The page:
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An mRNA-based Expression of IgA Monoclonal Antibodies to Prevent Bacterial Infections

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A pioneering study recently published in the Cell Reports Medicine, has demonstrated a groundbreaking approach to fighting bacterial infections. The research, titled "An mRNA-based platform for the delivery of pathogen-specific IgA into mucosal secretions," exploited a Lipid Nanoparticle (LNP) - mRNA platform to design pathogen-specific Immunoglobulin A (IgA) monoclonal antibodies. These antibodies were effectively delivered to mucosal secretions, yielding structurally and functionally intact human IgA, which successfully defends against Salmonella Typhimurium and Pseudomonas aeruginosa infections.

The Hurdles in Developing IgA and the Clinical Implementations of mRNA

The concept of passive immunization by using IgA is not a novelty; however, developing recombinant IgA (rIgA) and providing a sufficient quantity for consistent functioning pose significant challenges. Further complexities arise from the high glycosylation of human IgA proteins, which affects their conformation, thermal stability, folding efficiency, solubility, and susceptibility to proteolysis, making the production process difficult. The use of IgAR for most clinical applications is also problematic due to a shorter serum half-life compared to IgG, causing it to be removed from circulation more swiftly than endogenous human IgA. Therefore, the focus of numerous researchers has been to create an IgG/IgA chimera with desired Fc receptor interactions, extended serum half-life, and mucus delivery. Nevertheless, this has yet to reach the clinical stage. In contrast, the novel research introduced a new method that employs synthetic mRNA to produce structurally complete, functional human IgA in the body.

Fig. 1: An mRNA-based platform delivers pathogen-specific IgA into mucosal secretions.Fig 1. An mRNA-based platform delivers pathogen-specific IgA into mucosal secretions.1

The Future of mRNA-Encoded Antibodies in Disease Prevention and Treatment

Sal4 is an IgA monoclonal antibody recognizing the O5- antigen of Salmonella Typhimurium's lipopolysaccharide, which effectively reduces the bacteria's intestinal invasion. CAM003 is an IgG1 binding to a component of the biofilm of Pseudomonas aeruginosa, and its protective effects have been demonstrated in various animal models. The researchers encoded the heavy chain, light chain, and J chain of Sal4 and CAM003 into human IgA2 (IgA2 mRNA) or IgA1 (IgA1 mRNA), respectively. They then compared these with rIgA, both in vivo and in vitro, to evaluate the potential of mRNA platforms to produce potent and protective monoclonal antibodies in mucosal secretions. The study revealed that, compared to rIgA, the mRNA-produced IgA showed a significantly prolonged serum half-life and a more natural glycosylation spectrum. Importantly, mRNA encoding IgA specific for Salmonella Typhimurium significantly inhibited intestinal invasion by bacteria. Similarly, mRNA encoding IgA targeted for Pseudomonas aeruginosa provided successful protection against lung infections.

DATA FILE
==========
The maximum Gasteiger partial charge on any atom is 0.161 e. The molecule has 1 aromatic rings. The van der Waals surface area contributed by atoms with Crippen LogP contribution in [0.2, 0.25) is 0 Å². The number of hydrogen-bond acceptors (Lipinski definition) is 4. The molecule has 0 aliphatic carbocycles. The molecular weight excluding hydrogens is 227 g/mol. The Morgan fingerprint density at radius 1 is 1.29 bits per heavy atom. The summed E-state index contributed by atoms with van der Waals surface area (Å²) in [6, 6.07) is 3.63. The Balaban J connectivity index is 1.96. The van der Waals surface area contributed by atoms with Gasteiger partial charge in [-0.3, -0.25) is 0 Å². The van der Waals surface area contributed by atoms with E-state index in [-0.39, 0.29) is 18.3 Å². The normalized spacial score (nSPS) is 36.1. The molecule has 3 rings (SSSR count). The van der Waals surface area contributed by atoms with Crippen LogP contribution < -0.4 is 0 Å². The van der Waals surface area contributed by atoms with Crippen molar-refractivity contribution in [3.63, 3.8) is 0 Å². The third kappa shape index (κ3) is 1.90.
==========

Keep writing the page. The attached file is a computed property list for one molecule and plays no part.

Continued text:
These findings imply that mRNA encoded antibody technology could prove a powerful tool in intercepting bacterial pathogens on the mucosal surface, providing a new pathway for prevention and treatment interventions. The study marks a significant step in the application of RNA technology and opens up new horizons for further research and development in immunology and pathology.

At Creative Biolabs, we are not just a team, but a synergetic assembly of seasoned experts committed to offering a wide-array of non-IgG antibody development services to our global clientele. Moreover, we don't just meet your unique needs, we decipher them. We do this by extending an extensive range of IgA antibodies stemming from diverse species such as humans, rats, mice, and bovine for sundry objectives. For any additional details aligned with your requirements, feel free to connect with us.


  1. Deal, Cailin E et al. "An mRNA-based platform for the delivery of pathogen-specific IgA into mucosal secretions." Cell reports. Medicine vol. 4,11 (2023).

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For Research Use Only. Our products and services are NOT intended for diagnostic or therapeutic applications.






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